What Makes Imposter Syndrome So Frightening? Three Ways to Help You Cope

It amazes me how many talented people say they have imposter syndrome. Recently, I’ve been hearing about this in both coaching calls and social situations. It bothers me because the term has become a catchall for not feeling worthy or good enough, yet it’s the kind of shorthand that leaves no room for people to help themselves feel or perform better

Do you think of yourself as suffering from imposter syndrome? If so, let’s take that apart and look at what happens when people apply the term to themselves. By labeling themselves as imposters, they categorize themselves as being anything from unprepared to undeserving. Plus, they make it harder to see how they could realistically fit into whatever group or situation is scaring them.

Whether they’re new vice presidents or experts in their fields, the people who’ve complained to me recently about imposter syndrome seem more concerned about not belonging to a group they want to join or are expected to be part of than they do about the likelihood that they might screw up their actual work. If you feel similarly, here are three ways to address your own concerns about imposter syndrome.

Reframe: Once you label yourself as an outsider or interloper, you’re effectively judging yourself as not having a chance, and you’re more likely to play out that belief. Essentially, you’re writing yourself off, which may separate you even further from others. Instead of looking for concrete ways to feel more comfortable or better accepted, you’ve been holding rigid assumptions about other people without really knowing what anyone else thinks—or how they got to where they are. Not only are you eliminating the possibility of learning from the other people involved, but you’re mentally reenforcing both the distances and the differences you feel, making it more likely that others will think you don’t want to belong. 

Rather than miring yourself in the belief that you don’t belong or that you’re not as worthwhile or deserving as others, recognize that you’re experiencing self-doubt. And self-doubt can be useful. First of all, it involves you questioning yourself rather than assuming that others are judging you negatively—so much more is within your control. Second, by doubting yourself, you’re asserting something you have rather than something you are, so you can more easily work on whatever you find.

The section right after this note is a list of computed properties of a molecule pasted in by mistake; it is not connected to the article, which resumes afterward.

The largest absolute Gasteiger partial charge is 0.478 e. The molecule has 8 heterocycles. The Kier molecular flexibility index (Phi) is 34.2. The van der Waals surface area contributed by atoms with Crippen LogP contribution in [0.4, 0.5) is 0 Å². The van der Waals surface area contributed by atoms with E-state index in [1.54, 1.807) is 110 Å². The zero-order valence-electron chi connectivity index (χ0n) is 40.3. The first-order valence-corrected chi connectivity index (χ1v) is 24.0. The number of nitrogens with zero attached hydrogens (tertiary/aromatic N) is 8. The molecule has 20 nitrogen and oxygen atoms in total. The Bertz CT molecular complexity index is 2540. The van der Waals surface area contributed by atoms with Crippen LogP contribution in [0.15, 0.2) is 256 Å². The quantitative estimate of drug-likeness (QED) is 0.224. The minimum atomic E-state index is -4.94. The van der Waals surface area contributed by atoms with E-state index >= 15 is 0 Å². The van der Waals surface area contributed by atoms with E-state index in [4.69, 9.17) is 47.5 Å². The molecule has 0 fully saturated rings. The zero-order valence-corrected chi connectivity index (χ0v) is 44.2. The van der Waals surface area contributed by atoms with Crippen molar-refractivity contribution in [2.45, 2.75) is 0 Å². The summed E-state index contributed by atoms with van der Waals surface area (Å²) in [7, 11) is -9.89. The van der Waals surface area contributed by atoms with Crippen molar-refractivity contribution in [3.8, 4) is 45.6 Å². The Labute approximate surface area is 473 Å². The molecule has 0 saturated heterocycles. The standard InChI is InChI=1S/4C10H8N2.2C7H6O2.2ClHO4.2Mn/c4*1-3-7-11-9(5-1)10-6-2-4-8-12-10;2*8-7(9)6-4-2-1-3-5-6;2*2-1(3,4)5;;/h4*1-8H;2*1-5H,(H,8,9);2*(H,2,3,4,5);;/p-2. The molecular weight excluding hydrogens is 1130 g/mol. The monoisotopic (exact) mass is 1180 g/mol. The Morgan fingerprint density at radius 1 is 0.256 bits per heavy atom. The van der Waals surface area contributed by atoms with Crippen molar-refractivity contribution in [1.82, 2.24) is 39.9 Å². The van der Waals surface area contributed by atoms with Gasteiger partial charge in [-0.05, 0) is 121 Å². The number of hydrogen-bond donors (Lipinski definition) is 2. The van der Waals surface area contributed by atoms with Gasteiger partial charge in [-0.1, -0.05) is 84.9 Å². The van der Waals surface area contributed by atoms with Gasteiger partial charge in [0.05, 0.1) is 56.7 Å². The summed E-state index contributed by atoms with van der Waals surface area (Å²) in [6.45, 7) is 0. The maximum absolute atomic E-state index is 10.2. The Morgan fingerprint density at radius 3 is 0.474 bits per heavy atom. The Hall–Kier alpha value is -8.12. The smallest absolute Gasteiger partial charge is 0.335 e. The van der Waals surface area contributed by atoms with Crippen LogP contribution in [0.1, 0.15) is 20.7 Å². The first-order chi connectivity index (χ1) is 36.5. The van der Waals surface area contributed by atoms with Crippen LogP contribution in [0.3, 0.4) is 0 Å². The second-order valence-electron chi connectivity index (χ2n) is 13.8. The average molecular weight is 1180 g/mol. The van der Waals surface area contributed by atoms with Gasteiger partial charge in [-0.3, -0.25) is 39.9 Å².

Once you acknowledge your self-doubt, you can actively seek alternative ways to shore yourself up, like focusing on what you might need to learn, asking people who know you well for reassurance, or even bringing a supportive colleague along to an event or meeting when you feel less confident.

Assess: Get curious! Question your beliefs about yourself and your possibilities for improvement, including how to be more clear-headed about the other people to whom you are ascribing so much superiority. Here are some questions you might ask yourself: What makes me feel like I have to be the same as the others, or at the same level? Am I trying to pass myself off as someone I’m not, and therefore feeling inauthentic? Or do I merely have less experience or a lesser public reputation than the other folks here? What would be reasonable to expect of someone else in my position? What strengths and benefits do I bring to this situation—and could I add to those? 

You might also identify the skills you need to strengthen. Do you need some network outreach or introductions from a trusted intermediary? Maybe all you need is more confidence. How have others handled this situation? Who can you partner with to learn more or practice? Who can explain the “lay of the land” or cultural norms? Can you get yourself a mentor, sponsor, or coach who will help you add to your resources or capabilities? 

Above all, check on yourself: Question whether that this role, group, or activity is really something you want.

Assert: Once you’ve reframed the situation to recognize that your so-called imposter syndrome has more to do with your not feeling comfortable with yourself rather than with others, and you’ve assessed what you truly care about in the situation, you can plan your path for moving forward. Remember, when people say, “Fake it till you make it,” the faking part is only temporary. The whole point is to grow into yourself and learn what you need to be successful over time. Embed the assumption that there will be a path to making it. Think in terms of growth mindset: “If I’m willing to work at this, I will get better. What small things can I try to build my skills and confidence?”

Instead of obsessing about not being ready today, focus on what it would take for you to get there. If you’re struggling with a new job or role but you’re not yet up to speed, find ways to demonstrate your willingness to step up. If you’re trying to break into a group that feels out of reach, think about what you can offer that will benefit the people you admire. The bottom line is this: Think a little less about yourself and a bit more about the impact you’d like to have—and then figure out what steps you can take to make that impact tangible.

Onward and upward—

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